You arrive and find your table and set up all your gear as shown here.
Then you go have breakfast. This was described as “a light breakfast,” but it involved fruit, pastries, sausage, biscuits, doughnuts, fruit juices, and coffee. I suppose it was light in that it did not actually include steak and eggs.
Then the clinician comes in and begins the clinic. This particular clinician, Kevin McChesney, was very interesting and informative. He was a fantastc director, too, particularly since he assured us that we didn’t need to count, but could simply watch him and play.
That is so much better than having to count grimly throughout, with people occasionally yelling “a-one-ie-and-a-two-ie” at you, I just can’t even tell you.
When I mentioned this to Fine Soprano, she said, “It’s just the bell-ringer way of saying 16th notes. How do you count when you sing?”
I informed her firmly that I don’t count when I sing. I just look at the director and sing. If it’s a solo, I don’t even do that. I just sing.
See the scoreboard in the corner of the room? We were doing this in a gym. It seems to me that they could have flashed the measure numbers up there to keep us from getting lost.
Actually, I was able to find my place much better than usual, since there were hundreds of people there playing the right notes.
This guy took us through the first piece, and then we recruited our strength with a snack of cheese, cracekrs, fruit, chips, and dip. We were also given cups full of chocolate in case we began to feel faint during the Processional Rondo or something.
We returned for the second piece, and then had barbecue, more fruit, baked beans, and cookies. After the third piece, there were door prizes, and then a further snack composed of all the things we hadn’t eaten during the first few meals.
After that came the concert. I intended to play the first piece and then sit down and listen to the rest of the concert, since the first piece was the only one I could play at all competently, but I was forbidden to do so by Bigsax. I therefore rang all the way through the concert, laying out on the parts where I felt really sure that I would be wrong.
I learned lots of things yesterday. Oh, some stuff about bells, of course. However, I also learned the following things about bell-ringers:
- They eat on a hobbit-like schedule.
- They believe that they are the most uncool musicians in the world of music. I don’t know whether this is the impression others have of bell-ringers as well. I am, as you know, ringing bells only because I am the Slave of Duty and they needed one more ringer or would never have been able to play anything at all. But they themselves believe that ringing handbells is a sort of goofy, geeky thing that none of the cool kids would ever do.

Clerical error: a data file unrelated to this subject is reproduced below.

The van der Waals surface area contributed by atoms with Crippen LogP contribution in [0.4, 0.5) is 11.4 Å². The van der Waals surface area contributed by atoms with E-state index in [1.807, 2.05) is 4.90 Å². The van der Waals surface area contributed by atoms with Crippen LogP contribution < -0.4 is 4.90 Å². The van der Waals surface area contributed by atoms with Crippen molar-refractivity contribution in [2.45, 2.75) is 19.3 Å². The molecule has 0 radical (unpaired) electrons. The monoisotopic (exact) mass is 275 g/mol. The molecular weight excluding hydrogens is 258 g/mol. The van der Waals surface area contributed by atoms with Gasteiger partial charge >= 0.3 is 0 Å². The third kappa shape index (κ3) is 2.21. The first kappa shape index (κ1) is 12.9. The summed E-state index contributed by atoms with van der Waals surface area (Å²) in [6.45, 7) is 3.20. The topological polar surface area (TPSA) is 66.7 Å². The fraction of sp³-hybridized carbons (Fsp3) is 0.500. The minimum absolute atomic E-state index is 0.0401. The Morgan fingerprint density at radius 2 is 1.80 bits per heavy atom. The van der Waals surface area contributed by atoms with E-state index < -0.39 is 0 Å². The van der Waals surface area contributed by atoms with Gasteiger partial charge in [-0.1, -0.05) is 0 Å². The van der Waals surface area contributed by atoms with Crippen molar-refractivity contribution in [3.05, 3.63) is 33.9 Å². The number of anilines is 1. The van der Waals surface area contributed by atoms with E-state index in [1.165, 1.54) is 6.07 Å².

- The coming thing in the bellringer world is choreography. I now know how to look cool (or as cool as one can look while ringing handbells, the uncool instrument of the music world) while playing bells with mallets.
Here are some huge bells weighing 12 pounds. Guys who want to play these bells are advised to do weight-lifting with lights weights (like 12 pounds or less) for long periods of time to develop their stamina.
I don’t think I have ever before heard a recommendation to any musician to lift weights in preparation for playing an instrument. However, this morning I can distinctly feel my latissimus dorsi, and my bells only weigh a pound and a half.
Perhaps you have never heard handbells. In that case, click here for some sound files. It is not perhaps something you would sit down and listen to on purpose, but it is an interesting and festive sound. I am seriously thinking about getting a handbell CD for next Christmas.
As soon as I got home from the handbell festival, I went over to do some tutoring, and then I came home, reheated leftovers, looked around the appalling mess that is my house, considered doing some housework, and went to bed with a very lightweight book.
I have a lot going on today, but I hope there will be some housework in there somewhere. My first task is to sing a little gospel quartet with the choirlet, then I will be introducing the ribbon sticks to the children, then we are singing “Great Joy in the Morning,” a very fun anthem by John Parker, and then going out to lunch.
I also have squash to plant.
I’d better hurry.